Skip to main content

What a Great Reminder: Meet The Real Pat Narduzzi!

The Spartan Nation is used to seeing Pat Narduzzi running out of the tunnel in the midst of the fourth quarter to rally his defense for a big win. He is emotional. He is spirited. He is the heart of the Spartan defense.

His players love him. Former linebacker Jon Misch told me last summer, “I may not be the best player that he ever coached, but I know that in thirty years I can call him from anywhere and he will be there for me. I love Coach Narduzzi.” Greg Jones told me last fall, “Coach Narduzzi is not a guy you play for, you play with him. I wanted to come back to play with him again.”

Those things mentioned above are special. They are certainly part of the mystique that makes Pat Narduzzi who he is, but where did this come from?

He came to MSU with Mark Dantonio and while Dantonio is lauded nationally as a defensive genius, it is Narduzzi he selected to run his, an honor that Narduzzi doesn’t take lightly. He once told me, “I can’t believe sometimes the privilege I have to coach for one of the greatest defensive minds to ever coach football. I learn from him every day. I have been a defensive coordinator other places, but when you stand as part of a great one’s staff, it is an unbelievable honor.”

He came to MSU and inherited a defense side of the football that had the cupboard not only bare, the previous tenants had torn the cupboards out of the kitchen and used them as kindling. Don Treadwell, the offensive coordinator, at least had the pleasure of coming into a situation where the previous staff had put a large amount of attention on the offensive side of the ball and had some talent. It was night and day comparing the two sides. 

After Pat’s first year at MSU he somehow put together a defense that allowed the Spartans to get to a bowl and he put together a duct-taped game plan against the best QB in the nation in Matt Ryan that had his team competitive when they really had no reason to be. 

One thing that Spartan fans have no clue of is that Narduzzi had hade chances to leave MSU with other offers, for more money including from within the Big Ten. Each time he refused to listen and refused to use it as a tool to get a raise from Dantonio. That isn’t who he is. When I asked about the offers including from within the Big Ten and his refusal to even listen he told me, “This isn’t about me. This is about MSU, the Spartan Nation, and Coach Dantonio.” It ended there.

This will be the first season (year number five at MSU) that Narduzzi will have a full compliment of players that he would have actually recruited and brought to MSU. Even last year, there were players on this team that played, who now wouldn’t even get a scholarship offer.

Last year he was as critical in the absence of Mark Dantonio who was out with a heart attack as Don Treadwell. All of those things are great, but who is he?

To understand the man that Pat Narduzzi is you have to understand that he is a coach by profession, but that is not who he is. Unlike so many men, who take their sense of self-worth from what they do, Narduzzi is not that way. He can separate. He loves coaching, but it is his job. Being a father, husband, brother, and son are WHO he is. That is the Pat Narduzzi I want you to know. This man is a great coach, loved, respected, and loyal.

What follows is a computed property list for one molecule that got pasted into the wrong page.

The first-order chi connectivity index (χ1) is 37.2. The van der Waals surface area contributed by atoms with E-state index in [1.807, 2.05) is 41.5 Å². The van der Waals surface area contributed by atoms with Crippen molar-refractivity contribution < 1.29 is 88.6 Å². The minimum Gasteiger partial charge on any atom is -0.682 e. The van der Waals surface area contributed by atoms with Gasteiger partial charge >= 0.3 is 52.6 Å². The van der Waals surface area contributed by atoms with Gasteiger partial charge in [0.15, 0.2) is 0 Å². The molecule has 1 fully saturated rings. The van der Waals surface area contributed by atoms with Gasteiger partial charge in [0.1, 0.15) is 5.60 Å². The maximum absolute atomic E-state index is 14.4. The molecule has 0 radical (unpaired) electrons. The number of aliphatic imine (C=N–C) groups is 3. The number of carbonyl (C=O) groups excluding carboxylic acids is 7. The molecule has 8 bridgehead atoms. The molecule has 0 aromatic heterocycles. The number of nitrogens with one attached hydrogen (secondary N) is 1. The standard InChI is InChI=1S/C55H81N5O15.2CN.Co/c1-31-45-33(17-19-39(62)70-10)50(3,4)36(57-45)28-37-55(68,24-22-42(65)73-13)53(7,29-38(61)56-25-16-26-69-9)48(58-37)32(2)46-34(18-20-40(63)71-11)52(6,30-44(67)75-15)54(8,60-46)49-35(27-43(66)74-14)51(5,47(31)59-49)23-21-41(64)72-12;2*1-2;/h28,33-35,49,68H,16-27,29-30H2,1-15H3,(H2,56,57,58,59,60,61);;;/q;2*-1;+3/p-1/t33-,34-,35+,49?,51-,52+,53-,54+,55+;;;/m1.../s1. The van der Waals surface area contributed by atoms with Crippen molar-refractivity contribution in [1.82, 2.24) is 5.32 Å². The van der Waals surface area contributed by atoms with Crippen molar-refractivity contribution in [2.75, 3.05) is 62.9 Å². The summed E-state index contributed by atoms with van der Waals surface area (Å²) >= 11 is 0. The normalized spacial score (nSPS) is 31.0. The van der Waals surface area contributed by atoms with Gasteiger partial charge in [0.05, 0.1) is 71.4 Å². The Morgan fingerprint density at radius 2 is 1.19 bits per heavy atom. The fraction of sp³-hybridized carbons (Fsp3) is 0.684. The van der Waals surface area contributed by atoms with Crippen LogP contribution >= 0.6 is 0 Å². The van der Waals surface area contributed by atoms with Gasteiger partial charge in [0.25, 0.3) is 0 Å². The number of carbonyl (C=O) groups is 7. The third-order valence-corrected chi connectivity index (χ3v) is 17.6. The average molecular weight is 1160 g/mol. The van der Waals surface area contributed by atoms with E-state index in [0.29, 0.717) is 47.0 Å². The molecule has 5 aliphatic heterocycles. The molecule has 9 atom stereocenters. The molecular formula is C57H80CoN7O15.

To know Pat, to get what motivates him, and to understand what has molded him and made him into a super husband, father, and coach you have to go back to where it all started.

The son of Coach William and Angie Narduzzi was born into a middle class Italian family as the third of what would eventually be a sibling group of six. His father was a legendary college football coach who is the man who coined the term “Cradle of Coaches” for Miami of Ohio. His father cast a long shadow over young Pat and his mother Angie was his biggest fan. 

For Pat it was a stunning day 23 years ago, February 4, 1988, that brought such deep heartache, tears, and sorrow that have helped mold him. Coach William Narduzzi was suddenly dead of Hodgkin’s disease after being in ICU for 23 days with a temperature of over 103 degrees. At this time Pat was playing football. As his family stood around his deathbed, Pat was the last to arrive only five minutes before he died. Coach had waited for his son to arrive, a future coach and carrier of his legacy.

Bill described it like this. “It was such a tragic part of our life. This (Coach William) ICON had just passed away. We didn’t get to know him like everyone else. He was our father and wasn’t able to be our friend because we weren’t old enough. I think we were all in a daze. As the oldest brother I wanted so badly to do something, but what could I do?” The angst in Bill’s voice still rings to this day. After the above quote his voice tapered off as he reflected silently for several moments on the phone from his home in West Orange, New Jersey.

Pat’s sister Teresa talks about the day from a much younger girl’s perspective. “I think we all were hurting. You could see that in all of us. My mom stepped up so much. It has been 23 years. I was in high school and what I remember most is that they all (the six children) ended up back home. I don’t sit and think about it. I just remember that it was so tough and it had to be so bad on Pat who was still involved with football.”

For Pat, the moment of his father’s passing is still raw. This man was his hero, his coach, his ICON and to be such a primary part of his life one day and then gone it was shock. “I don’t really know what I was feeling. I don’t really think I thought of it like that. I was scared of course and felt other emotions, but really I was just focused on my mom and brothers and sisters.” That is Pat Narduzzi.

It has been my pleasure to get to know this family. Any conversation you have with any of them somehow comes back to mom. Angie Narduzzi was a happy lady when she married the love of her life Coach William Narduzzi as a young lady. The love they shared was deep, heartfelt and genuine. 

Since only a few days after Coach passed away Angie Narduzzi went back to work. She hasn’t stopped. At 77 years young she still works hard. Something she could stop doing. She has the means and so do her children that would love to help and have her retire, but she can’t. She told me, “When their father died I didn’t want them to worry about me. They had just lost their father. I needed to be strong. I still need to be. As long as my feet hit the floor I will work, I never want them to worry about me.”

Bill said of his mother who immediately took over as the breadwinner for six children and the head of the family, “She was amazing. She is a very simple woman. Took care of 6 children while my father coached and recruited around the nation. He was the Coach and Athletic Director at Youngstown. Back then coaches traveled a lot more than now. Dad was the pillar, but she was the heart. She kept everything together. She hadn’t had a job since high school and went right to work when he passed. She was strong. That anchor. Never missed a beat. 23 years later and she still is the same woman.”